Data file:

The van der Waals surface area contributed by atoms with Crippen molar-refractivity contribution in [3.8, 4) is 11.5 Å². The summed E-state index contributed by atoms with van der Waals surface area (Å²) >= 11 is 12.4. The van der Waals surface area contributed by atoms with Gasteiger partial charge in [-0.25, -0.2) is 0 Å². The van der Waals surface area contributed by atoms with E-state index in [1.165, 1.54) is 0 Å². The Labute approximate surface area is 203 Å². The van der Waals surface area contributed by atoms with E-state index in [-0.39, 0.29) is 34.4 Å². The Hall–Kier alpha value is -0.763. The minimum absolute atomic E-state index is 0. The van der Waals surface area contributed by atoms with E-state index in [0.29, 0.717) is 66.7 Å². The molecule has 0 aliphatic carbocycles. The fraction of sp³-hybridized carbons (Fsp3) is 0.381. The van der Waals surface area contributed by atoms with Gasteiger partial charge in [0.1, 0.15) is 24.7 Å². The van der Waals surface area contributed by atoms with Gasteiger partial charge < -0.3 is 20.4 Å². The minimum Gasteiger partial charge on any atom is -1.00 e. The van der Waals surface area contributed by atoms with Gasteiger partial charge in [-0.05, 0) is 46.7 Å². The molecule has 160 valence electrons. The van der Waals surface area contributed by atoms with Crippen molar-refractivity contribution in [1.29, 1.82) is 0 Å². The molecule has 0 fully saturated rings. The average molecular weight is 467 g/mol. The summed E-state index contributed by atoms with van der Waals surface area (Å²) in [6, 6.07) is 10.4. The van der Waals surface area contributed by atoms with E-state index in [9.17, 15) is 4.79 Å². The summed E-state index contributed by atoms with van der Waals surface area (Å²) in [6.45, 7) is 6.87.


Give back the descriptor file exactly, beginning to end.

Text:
The van der Waals surface area contributed by atoms with Crippen molar-refractivity contribution in [3.8, 4) is 11.5 Å². The summed E-state index contributed by atoms with van der Waals surface area (Å²) >= 11 is 12.4. The van der Waals surface area contributed by atoms with Gasteiger partial charge in [-0.25, -0.2) is 0 Å². The van der Waals surface area contributed by atoms with E-state index in [1.165, 1.54) is 0 Å². The Labute approximate surface area is 203 Å². The van der Waals surface area contributed by atoms with E-state index in [-0.39, 0.29) is 34.4 Å². The Hall–Kier alpha value is -0.763. The minimum absolute atomic E-state index is 0. The van der Waals surface area contributed by atoms with E-state index in [0.29, 0.717) is 66.7 Å². The molecule has 0 aliphatic carbocycles. The fraction of sp³-hybridized carbons (Fsp3) is 0.381. The van der Waals surface area contributed by atoms with Gasteiger partial charge in [0.1, 0.15) is 24.7 Å². The van der Waals surface area contributed by atoms with Gasteiger partial charge < -0.3 is 20.4 Å². The minimum Gasteiger partial charge on any atom is -1.00 e. The van der Waals surface area contributed by atoms with Gasteiger partial charge in [-0.05, 0) is 46.7 Å². The molecule has 160 valence electrons. The van der Waals surface area contributed by atoms with Crippen molar-refractivity contribution in [1.29, 1.82) is 0 Å². The molecule has 0 fully saturated rings. The average molecular weight is 467 g/mol. The summed E-state index contributed by atoms with van der Waals surface area (Å²) in [6, 6.07) is 10.4. The van der Waals surface area contributed by atoms with E-state index in [9.17, 15) is 4.79 Å². The summed E-state index contributed by atoms with van der Waals surface area (Å²) in [6.45, 7) is 6.87.